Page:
Private Eyes

Our Web guide to what's new, what's hot, what's helpful.
Magazine Contributor
7 min read

This story appears in the January 1998 issue of Subscribe »

Many of us think of the Internet as a place to find valuable, free information. But with marketers tracking our every mouse click and sites prying for personal information, some say we're paying a high price when it comes to personal privacy.

"Interest in electronic privacy has reached new heights because of the lack of safeguards in place," says Marc Rotenberg, director of the Electronic Privacy Information Center, a public interest research group in Washington, DC. "Both the technology and law have lagged behind."

One controversial way sites can spy on you is through "cookies," or small files that some Web sites upload to your computer to track your movements once you connect to their sites. Companies also routinely use Web information they've gleaned from users for direct-marketing.

To protect yourself, decide where you draw the line when offering information online. Be wary of registration procedures that ask for personal data, and avoid sites you deem intrusive. You can also disable the cookie settings in your browser; visit ,a href=> and get a free "anonymous cookie," a program that disables all cookies in your browser's cookie directory or file.

Privacy advocates are calling for companies to post their privacy policies explaining why they're collecting the data. Several states are also considering implementing electronic privacy laws that could offer added protection.

Pickup Artist

Navigating the legal waters when it comes to Internet copyright law can get tricky. If a picture is posted on the Net, can you use it on your site? Must you credit text if it's pulled from another site? How do you protect what's yours?

Unfortunately, there aren't any cut-and-dried answers to these questions. But what's clear is that copyright law does apply to the Internet in broad terms. And whether it's a joke, audio file, video clip or piece of text in question, there doesn't have to be a copyright symbol and date next to it for it to be protected.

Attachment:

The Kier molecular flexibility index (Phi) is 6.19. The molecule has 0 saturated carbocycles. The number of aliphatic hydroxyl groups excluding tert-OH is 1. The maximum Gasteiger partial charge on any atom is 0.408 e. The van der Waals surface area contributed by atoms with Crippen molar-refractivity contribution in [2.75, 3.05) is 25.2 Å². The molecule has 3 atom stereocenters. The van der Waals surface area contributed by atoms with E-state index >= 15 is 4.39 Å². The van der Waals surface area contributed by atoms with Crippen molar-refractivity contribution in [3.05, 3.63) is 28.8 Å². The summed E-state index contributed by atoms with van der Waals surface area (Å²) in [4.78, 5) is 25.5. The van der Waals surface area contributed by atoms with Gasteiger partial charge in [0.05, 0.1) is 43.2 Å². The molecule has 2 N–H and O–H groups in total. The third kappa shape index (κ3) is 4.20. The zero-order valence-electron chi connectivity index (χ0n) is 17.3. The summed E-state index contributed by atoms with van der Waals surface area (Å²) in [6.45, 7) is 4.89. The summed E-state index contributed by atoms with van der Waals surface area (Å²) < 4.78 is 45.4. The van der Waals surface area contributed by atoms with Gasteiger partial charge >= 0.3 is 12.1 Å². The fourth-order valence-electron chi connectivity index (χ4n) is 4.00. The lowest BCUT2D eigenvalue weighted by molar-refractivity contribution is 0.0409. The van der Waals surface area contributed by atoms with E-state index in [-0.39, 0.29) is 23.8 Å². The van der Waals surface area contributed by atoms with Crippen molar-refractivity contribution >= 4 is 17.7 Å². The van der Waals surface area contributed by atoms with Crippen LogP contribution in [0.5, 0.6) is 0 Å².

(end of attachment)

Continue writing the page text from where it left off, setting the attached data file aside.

Let's say you find a picture of New York City on the Web and want to put it on your site. Chances are the picture is copyrighted, prohibiting your use of it without the owner's permission. What can you do? For starters, send an e-mail telling the site who you are and how you want to use the item. If you get permission, you're probably covered. If you don't--or they don't respond--generally, you can't use it. One way around the problem: Set up a link to the site. If you're set on using it, you still might be able to--but it's a bit trickier.

"It boils down to what's called `fair use,' " explains David Post, co-founder of the Cyberspace Law Institute, a virtual think-tank for cyberspace law. "Ask yourself: `Am I stealing something that took someone a great amount of time to create?' "

On the flip side, if you want to protect something on your own Web site, be sure to post an explanation of how it can be used. However, if it's really sensitive information, leave it off. Don't put your crown jewels on the Net.

But Wait- There's More

Using an Internet service provider (ISP) used to just be about getting connected to the Internet. But with 4,500 ISPs operating today, many are offering additional services.

One service many ISPs have added is Web site hosting. Companies will usually provide site storage and management for a fee; some ISPs even provide free storage space. For about $50 a month, you can usually get 10MB to 20MB storage, enough for a basic site. Also, some ISPs will process credit cards online for you; monthly set-up and maintenance costs range from about $400 to $500.

A few ISPs are gearing their services toward the small office/home office market. For example, GlobalCenter Inc. in Sunnyvale, California, specializes in dial-up accounts, ISDN service and site hosting for homebased businesses. It also offers Internet packages for specific industries.